Trembley, who did graduate work in psychology at Penn State, says the biggest achievement has been changing the culture of the franchise. “There have been so many aspects that we have improved upon-preparation, approach, respect for the game, playing as a team, playing hard for all 27 outs,” Trembley said. “I’m not afraid after managing for 20 years in the minor leagues. I’m going to do it the right way and not give in to that. I don’t think you have to be a hard-line guy to have the players do things your way. You have to establish guidelines and stick with it. Right now, it’s about understanding the big picture. What’s going to come down the road after this are winning teams. We have the unique opportunity to really make history. People are going to look back two, three, four, five, 10 years from now, and say this is when we got it headed toward being a winning organization again.”

The season has reached the point where teams are scoreboard watching, although some are more willing to admit it more than others. The Phillies are certainly checking on the Mets and Marlins to see how their primary National League East rivals are doing, and the Phillies having surrendered the division lead to New York this month has added to the urgency. “At this time of the year, when you let yourself slip behind, it’s harder to gain ground,” Phillies catcher Chris Coste told the Philadelphia Daily News. “So this time of year, yeah, you pay more attention when you are behind.” The Phillies trail the Mets by 1½ games, while the Marlins are four games out. The Phillies have 11 games remaining where they’ll go head-to-head against the Mets and Marlins.

After a three-game game series against the Nationals ends on Thursday, the Phillies will have a stretch where they play teams with winning records in 20 of their next 23 games. “When you look at it, there’s time, but at the same time, you don’t want to get behind,” Phillies manager Charlie Manuel said. “At this time of the year, if you get five or six games behind, especially seven, it’s not like you can’t do it, but odds are you’ve got to really play well and the team ahead of you kind of has to fold, kind of has to go through a bad streak. The thing about it right now, a team that can get a winning streak going or can get hot, that’s a team that can put a good push on claiming our division. We’ve got to stay with them.”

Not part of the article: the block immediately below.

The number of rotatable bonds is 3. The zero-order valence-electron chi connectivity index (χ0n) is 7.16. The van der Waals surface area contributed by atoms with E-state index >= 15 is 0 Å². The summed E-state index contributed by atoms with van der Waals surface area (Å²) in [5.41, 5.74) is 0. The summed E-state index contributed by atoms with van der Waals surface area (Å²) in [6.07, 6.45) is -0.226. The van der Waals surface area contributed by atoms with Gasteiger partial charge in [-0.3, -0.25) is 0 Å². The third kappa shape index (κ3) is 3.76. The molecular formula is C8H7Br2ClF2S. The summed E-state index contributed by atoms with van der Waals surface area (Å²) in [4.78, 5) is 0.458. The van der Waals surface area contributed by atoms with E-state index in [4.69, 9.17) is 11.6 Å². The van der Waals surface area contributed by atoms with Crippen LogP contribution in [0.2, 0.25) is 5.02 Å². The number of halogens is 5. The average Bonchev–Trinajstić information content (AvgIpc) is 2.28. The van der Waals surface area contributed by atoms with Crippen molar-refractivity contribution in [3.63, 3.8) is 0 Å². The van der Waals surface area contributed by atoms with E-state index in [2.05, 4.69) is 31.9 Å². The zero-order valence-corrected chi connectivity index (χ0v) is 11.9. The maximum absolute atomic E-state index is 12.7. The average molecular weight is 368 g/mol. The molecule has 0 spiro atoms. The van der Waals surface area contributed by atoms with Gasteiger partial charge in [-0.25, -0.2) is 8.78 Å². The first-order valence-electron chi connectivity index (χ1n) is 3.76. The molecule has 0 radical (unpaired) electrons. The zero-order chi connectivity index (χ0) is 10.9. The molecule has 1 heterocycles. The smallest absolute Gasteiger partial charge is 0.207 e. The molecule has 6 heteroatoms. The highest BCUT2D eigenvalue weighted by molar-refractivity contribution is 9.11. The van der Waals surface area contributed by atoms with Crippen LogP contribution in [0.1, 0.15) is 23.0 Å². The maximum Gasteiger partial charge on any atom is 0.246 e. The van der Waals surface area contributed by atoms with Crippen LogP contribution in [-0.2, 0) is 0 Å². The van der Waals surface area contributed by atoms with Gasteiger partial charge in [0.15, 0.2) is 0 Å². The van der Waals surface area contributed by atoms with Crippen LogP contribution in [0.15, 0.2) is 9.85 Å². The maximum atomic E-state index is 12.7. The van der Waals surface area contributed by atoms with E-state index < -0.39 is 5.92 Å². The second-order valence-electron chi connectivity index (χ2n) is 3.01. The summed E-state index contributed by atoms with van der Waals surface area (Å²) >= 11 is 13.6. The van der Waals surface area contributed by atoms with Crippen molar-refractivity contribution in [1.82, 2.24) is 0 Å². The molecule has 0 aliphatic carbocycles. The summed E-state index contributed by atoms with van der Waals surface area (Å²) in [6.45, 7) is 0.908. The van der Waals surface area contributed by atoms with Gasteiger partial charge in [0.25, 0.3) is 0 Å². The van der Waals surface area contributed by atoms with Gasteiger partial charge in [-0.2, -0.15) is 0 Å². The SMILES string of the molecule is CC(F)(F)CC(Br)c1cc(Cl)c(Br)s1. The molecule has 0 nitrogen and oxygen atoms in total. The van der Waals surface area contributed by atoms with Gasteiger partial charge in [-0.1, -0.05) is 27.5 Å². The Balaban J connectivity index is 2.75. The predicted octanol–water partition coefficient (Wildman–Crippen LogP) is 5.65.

The Phillies made up seven games on the Mets in the final 17 days to win the NL East last year, so their current deficit seems far from insurmountable. “You should let it affect you psychologically in a good way, like last year,” Coste said of trailing the Mets again. “Having to watch the Mets last year, we responded and played well. Hopefully at this point, we’ll do the same. We watch what they do. They keep on winning, so we know we have to keep on winning.”

The Yankees‘ hopes of extending their string of consecutive playoff appearances to 14 appear to be getting slimmer by the day. New York is in third place in the AL East, 11 games behind the first-place Rays and just one game ahead of the fourth-place Blue Jays. The Yankees also trail the Red Sox by 6½ games in the wild-card race, and with their upcoming schedule it will be tough for them to make any gains; their 2-1 loss to the Blue Jays on Tuesday night at the Rogers Centre began a string of 16 of 22 games on the road. The Yankees are 28-32 away from home this season. “We knew we were going to go through this because of all the home games we had in July,” Yankees manager Joe Girardi said. “Back on the road, back to work.”

The Yankees face teams with winning records in 27 of their last 37 contests. They have two series each with the Rays, Red Sox, and Blue Jays, and they’ll also go up against the AL’s other two division leaders, the White Sox and Angels. Yankees shortstop Derek Jeter sees the strength of the opposition in their schedule in the stretch run as a positive. “The teams we’re trying to catch, we play,” Jeter told the New York Times. “Bottom line is, if we win our games, we’ll be fine.”